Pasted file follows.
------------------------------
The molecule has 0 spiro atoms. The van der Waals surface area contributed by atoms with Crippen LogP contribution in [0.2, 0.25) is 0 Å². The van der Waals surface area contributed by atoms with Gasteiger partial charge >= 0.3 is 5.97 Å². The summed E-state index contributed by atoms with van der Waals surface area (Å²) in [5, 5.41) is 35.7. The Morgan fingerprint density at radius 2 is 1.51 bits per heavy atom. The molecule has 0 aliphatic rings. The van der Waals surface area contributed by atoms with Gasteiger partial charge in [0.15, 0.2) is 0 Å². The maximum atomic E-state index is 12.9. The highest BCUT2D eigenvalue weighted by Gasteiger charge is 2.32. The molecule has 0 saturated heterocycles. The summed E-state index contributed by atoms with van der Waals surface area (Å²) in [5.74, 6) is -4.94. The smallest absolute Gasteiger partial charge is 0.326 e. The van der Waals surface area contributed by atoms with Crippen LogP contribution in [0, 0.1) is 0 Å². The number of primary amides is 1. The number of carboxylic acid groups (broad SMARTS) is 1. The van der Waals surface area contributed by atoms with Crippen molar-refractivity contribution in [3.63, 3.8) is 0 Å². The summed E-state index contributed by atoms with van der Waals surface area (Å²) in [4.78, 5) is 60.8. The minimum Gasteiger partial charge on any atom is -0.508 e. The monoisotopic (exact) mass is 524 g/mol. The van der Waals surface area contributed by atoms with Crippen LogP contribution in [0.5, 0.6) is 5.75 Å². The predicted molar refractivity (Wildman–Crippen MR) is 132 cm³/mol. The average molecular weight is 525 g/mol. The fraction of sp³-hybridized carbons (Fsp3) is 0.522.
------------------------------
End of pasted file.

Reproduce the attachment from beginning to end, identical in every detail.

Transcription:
The molecule has 0 spiro atoms. The van der Waals surface area contributed by atoms with Crippen LogP contribution in [0.2, 0.25) is 0 Å². The van der Waals surface area contributed by atoms with Gasteiger partial charge >= 0.3 is 5.97 Å². The summed E-state index contributed by atoms with van der Waals surface area (Å²) in [5, 5.41) is 35.7. The Morgan fingerprint density at radius 2 is 1.51 bits per heavy atom. The molecule has 0 aliphatic rings. The van der Waals surface area contributed by atoms with Gasteiger partial charge in [0.15, 0.2) is 0 Å². The maximum atomic E-state index is 12.9. The highest BCUT2D eigenvalue weighted by Gasteiger charge is 2.32. The molecule has 0 saturated heterocycles. The summed E-state index contributed by atoms with van der Waals surface area (Å²) in [5.74, 6) is -4.94. The smallest absolute Gasteiger partial charge is 0.326 e. The van der Waals surface area contributed by atoms with Crippen LogP contribution in [0, 0.1) is 0 Å². The number of primary amides is 1. The number of carboxylic acid groups (broad SMARTS) is 1. The van der Waals surface area contributed by atoms with Crippen molar-refractivity contribution in [3.63, 3.8) is 0 Å². The summed E-state index contributed by atoms with van der Waals surface area (Å²) in [4.78, 5) is 60.8. The minimum Gasteiger partial charge on any atom is -0.508 e. The monoisotopic (exact) mass is 524 g/mol. The van der Waals surface area contributed by atoms with Crippen LogP contribution in [0.5, 0.6) is 5.75 Å². The predicted molar refractivity (Wildman–Crippen MR) is 132 cm³/mol. The average molecular weight is 525 g/mol. The fraction of sp³-hybridized carbons (Fsp3) is 0.522.